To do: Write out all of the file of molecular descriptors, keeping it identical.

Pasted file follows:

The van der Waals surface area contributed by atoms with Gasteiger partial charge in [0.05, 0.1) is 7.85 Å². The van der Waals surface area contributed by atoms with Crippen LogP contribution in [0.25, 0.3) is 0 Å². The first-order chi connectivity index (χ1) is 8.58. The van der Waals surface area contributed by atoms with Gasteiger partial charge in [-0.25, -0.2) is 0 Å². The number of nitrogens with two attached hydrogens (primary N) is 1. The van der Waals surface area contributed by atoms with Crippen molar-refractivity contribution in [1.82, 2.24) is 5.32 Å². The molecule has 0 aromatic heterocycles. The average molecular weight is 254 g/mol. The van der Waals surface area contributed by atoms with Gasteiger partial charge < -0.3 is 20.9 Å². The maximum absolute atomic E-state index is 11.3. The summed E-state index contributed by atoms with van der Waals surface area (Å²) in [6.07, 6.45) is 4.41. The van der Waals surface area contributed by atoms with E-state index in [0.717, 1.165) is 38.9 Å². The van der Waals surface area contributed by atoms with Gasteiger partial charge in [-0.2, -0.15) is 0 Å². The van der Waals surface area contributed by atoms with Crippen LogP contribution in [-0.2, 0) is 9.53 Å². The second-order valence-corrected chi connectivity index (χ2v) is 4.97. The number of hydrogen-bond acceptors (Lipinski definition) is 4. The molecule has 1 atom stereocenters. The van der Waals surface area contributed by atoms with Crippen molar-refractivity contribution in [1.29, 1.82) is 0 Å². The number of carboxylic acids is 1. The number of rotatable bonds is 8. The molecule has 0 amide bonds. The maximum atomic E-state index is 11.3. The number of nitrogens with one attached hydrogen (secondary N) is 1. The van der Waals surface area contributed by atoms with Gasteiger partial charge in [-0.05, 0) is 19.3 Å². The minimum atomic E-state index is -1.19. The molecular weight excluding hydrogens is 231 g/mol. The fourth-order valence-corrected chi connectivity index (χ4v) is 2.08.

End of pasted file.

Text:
The van der Waals surface area contributed by atoms with Gasteiger partial charge in [0.05, 0.1) is 7.85 Å². The van der Waals surface area contributed by atoms with Crippen LogP contribution in [0.25, 0.3) is 0 Å². The first-order chi connectivity index (χ1) is 8.58. The van der Waals surface area contributed by atoms with Gasteiger partial charge in [-0.25, -0.2) is 0 Å². The number of nitrogens with two attached hydrogens (primary N) is 1. The van der Waals surface area contributed by atoms with Crippen molar-refractivity contribution in [1.82, 2.24) is 5.32 Å². The molecule has 0 aromatic heterocycles. The average molecular weight is 254 g/mol. The van der Waals surface area contributed by atoms with Gasteiger partial charge < -0.3 is 20.9 Å². The maximum absolute atomic E-state index is 11.3. The summed E-state index contributed by atoms with van der Waals surface area (Å²) in [6.07, 6.45) is 4.41. The van der Waals surface area contributed by atoms with E-state index in [0.717, 1.165) is 38.9 Å². The van der Waals surface area contributed by atoms with Gasteiger partial charge in [-0.2, -0.15) is 0 Å². The van der Waals surface area contributed by atoms with Crippen LogP contribution in [-0.2, 0) is 9.53 Å². The second-order valence-corrected chi connectivity index (χ2v) is 4.97. The number of hydrogen-bond acceptors (Lipinski definition) is 4. The molecule has 1 atom stereocenters. The van der Waals surface area contributed by atoms with Crippen molar-refractivity contribution in [1.29, 1.82) is 0 Å². The number of carboxylic acids is 1. The number of rotatable bonds is 8. The molecule has 0 amide bonds. The maximum atomic E-state index is 11.3. The number of nitrogens with one attached hydrogen (secondary N) is 1. The van der Waals surface area contributed by atoms with Gasteiger partial charge in [-0.05, 0) is 19.3 Å². The minimum atomic E-state index is -1.19. The molecular weight excluding hydrogens is 231 g/mol. The fourth-order valence-corrected chi connectivity index (χ4v) is 2.08.